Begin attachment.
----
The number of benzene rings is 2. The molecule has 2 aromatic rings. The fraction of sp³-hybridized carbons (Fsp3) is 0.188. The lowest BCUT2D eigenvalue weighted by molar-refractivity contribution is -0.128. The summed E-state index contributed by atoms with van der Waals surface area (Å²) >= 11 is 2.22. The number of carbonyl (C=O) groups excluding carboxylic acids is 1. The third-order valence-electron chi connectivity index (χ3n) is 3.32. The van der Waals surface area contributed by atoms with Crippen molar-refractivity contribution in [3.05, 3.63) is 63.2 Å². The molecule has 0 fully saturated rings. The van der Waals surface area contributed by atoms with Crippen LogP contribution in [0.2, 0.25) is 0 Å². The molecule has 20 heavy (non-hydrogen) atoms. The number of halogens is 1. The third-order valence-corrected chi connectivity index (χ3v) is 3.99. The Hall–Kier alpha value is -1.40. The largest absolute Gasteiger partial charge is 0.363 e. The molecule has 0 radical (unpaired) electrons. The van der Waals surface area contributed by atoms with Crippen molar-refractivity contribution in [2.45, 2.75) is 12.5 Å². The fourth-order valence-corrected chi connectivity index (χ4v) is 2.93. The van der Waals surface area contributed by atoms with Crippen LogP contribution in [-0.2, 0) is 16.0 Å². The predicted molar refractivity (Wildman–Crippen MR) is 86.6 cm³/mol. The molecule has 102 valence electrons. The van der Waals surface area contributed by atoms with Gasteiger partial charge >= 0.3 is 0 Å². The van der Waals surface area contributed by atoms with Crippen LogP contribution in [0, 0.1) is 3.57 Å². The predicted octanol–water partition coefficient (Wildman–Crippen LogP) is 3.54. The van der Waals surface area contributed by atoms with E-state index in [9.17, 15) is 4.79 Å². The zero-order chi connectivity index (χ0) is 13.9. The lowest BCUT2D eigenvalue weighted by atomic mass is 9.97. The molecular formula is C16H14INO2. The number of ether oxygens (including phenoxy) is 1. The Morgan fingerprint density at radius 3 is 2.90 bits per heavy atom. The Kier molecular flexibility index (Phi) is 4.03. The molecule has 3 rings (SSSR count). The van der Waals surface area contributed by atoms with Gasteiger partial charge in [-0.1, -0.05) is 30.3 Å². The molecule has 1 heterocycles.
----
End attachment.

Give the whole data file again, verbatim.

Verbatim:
The number of benzene rings is 2. The molecule has 2 aromatic rings. The fraction of sp³-hybridized carbons (Fsp3) is 0.188. The lowest BCUT2D eigenvalue weighted by molar-refractivity contribution is -0.128. The summed E-state index contributed by atoms with van der Waals surface area (Å²) >= 11 is 2.22. The number of carbonyl (C=O) groups excluding carboxylic acids is 1. The third-order valence-electron chi connectivity index (χ3n) is 3.32. The van der Waals surface area contributed by atoms with Crippen molar-refractivity contribution in [3.05, 3.63) is 63.2 Å². The molecule has 0 fully saturated rings. The van der Waals surface area contributed by atoms with Crippen LogP contribution in [0.2, 0.25) is 0 Å². The molecule has 20 heavy (non-hydrogen) atoms. The number of halogens is 1. The third-order valence-corrected chi connectivity index (χ3v) is 3.99. The Hall–Kier alpha value is -1.40. The largest absolute Gasteiger partial charge is 0.363 e. The molecule has 0 radical (unpaired) electrons. The van der Waals surface area contributed by atoms with Crippen molar-refractivity contribution in [2.45, 2.75) is 12.5 Å². The fourth-order valence-corrected chi connectivity index (χ4v) is 2.93. The van der Waals surface area contributed by atoms with Crippen LogP contribution in [-0.2, 0) is 16.0 Å². The predicted molar refractivity (Wildman–Crippen MR) is 86.6 cm³/mol. The molecule has 102 valence electrons. The van der Waals surface area contributed by atoms with Gasteiger partial charge >= 0.3 is 0 Å². The van der Waals surface area contributed by atoms with Crippen LogP contribution in [0, 0.1) is 3.57 Å². The predicted octanol–water partition coefficient (Wildman–Crippen LogP) is 3.54. The van der Waals surface area contributed by atoms with E-state index in [9.17, 15) is 4.79 Å². The zero-order chi connectivity index (χ0) is 13.9. The lowest BCUT2D eigenvalue weighted by atomic mass is 9.97. The molecular formula is C16H14INO2. The number of ether oxygens (including phenoxy) is 1. The Morgan fingerprint density at radius 3 is 2.90 bits per heavy atom. The Kier molecular flexibility index (Phi) is 4.03. The molecule has 3 rings (SSSR count). The van der Waals surface area contributed by atoms with Gasteiger partial charge in [-0.1, -0.05) is 30.3 Å². The molecule has 1 heterocycles.